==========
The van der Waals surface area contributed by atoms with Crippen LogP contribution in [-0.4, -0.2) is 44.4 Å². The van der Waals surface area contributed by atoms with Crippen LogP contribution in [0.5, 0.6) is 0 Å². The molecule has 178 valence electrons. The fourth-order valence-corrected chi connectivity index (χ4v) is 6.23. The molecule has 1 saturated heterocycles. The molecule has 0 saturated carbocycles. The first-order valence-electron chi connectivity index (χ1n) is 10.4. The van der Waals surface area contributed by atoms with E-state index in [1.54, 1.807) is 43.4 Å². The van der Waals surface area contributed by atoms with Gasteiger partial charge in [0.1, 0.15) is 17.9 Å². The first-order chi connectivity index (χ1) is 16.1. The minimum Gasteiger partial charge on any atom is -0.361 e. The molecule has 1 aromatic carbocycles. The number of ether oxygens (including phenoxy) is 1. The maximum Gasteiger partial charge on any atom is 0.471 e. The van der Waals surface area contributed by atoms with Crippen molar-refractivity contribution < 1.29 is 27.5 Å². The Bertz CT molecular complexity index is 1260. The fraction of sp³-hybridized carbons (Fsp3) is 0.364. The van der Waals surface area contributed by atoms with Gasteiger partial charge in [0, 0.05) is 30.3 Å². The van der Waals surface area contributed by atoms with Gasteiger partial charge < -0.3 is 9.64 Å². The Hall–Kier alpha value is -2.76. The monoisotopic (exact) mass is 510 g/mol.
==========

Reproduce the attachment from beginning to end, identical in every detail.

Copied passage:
The van der Waals surface area contributed by atoms with Crippen LogP contribution in [-0.4, -0.2) is 44.4 Å². The van der Waals surface area contributed by atoms with Crippen LogP contribution in [0.5, 0.6) is 0 Å². The molecule has 178 valence electrons. The fourth-order valence-corrected chi connectivity index (χ4v) is 6.23. The molecule has 1 saturated heterocycles. The molecule has 0 saturated carbocycles. The first-order valence-electron chi connectivity index (χ1n) is 10.4. The van der Waals surface area contributed by atoms with E-state index in [1.54, 1.807) is 43.4 Å². The van der Waals surface area contributed by atoms with Gasteiger partial charge in [0.1, 0.15) is 17.9 Å². The first-order chi connectivity index (χ1) is 16.1. The minimum Gasteiger partial charge on any atom is -0.361 e. The molecule has 1 aromatic carbocycles. The number of ether oxygens (including phenoxy) is 1. The maximum Gasteiger partial charge on any atom is 0.471 e. The van der Waals surface area contributed by atoms with Crippen molar-refractivity contribution < 1.29 is 27.5 Å². The Bertz CT molecular complexity index is 1260. The fraction of sp³-hybridized carbons (Fsp3) is 0.364. The van der Waals surface area contributed by atoms with Gasteiger partial charge in [0, 0.05) is 30.3 Å². The van der Waals surface area contributed by atoms with Gasteiger partial charge < -0.3 is 9.64 Å². The Hall–Kier alpha value is -2.76. The monoisotopic (exact) mass is 510 g/mol.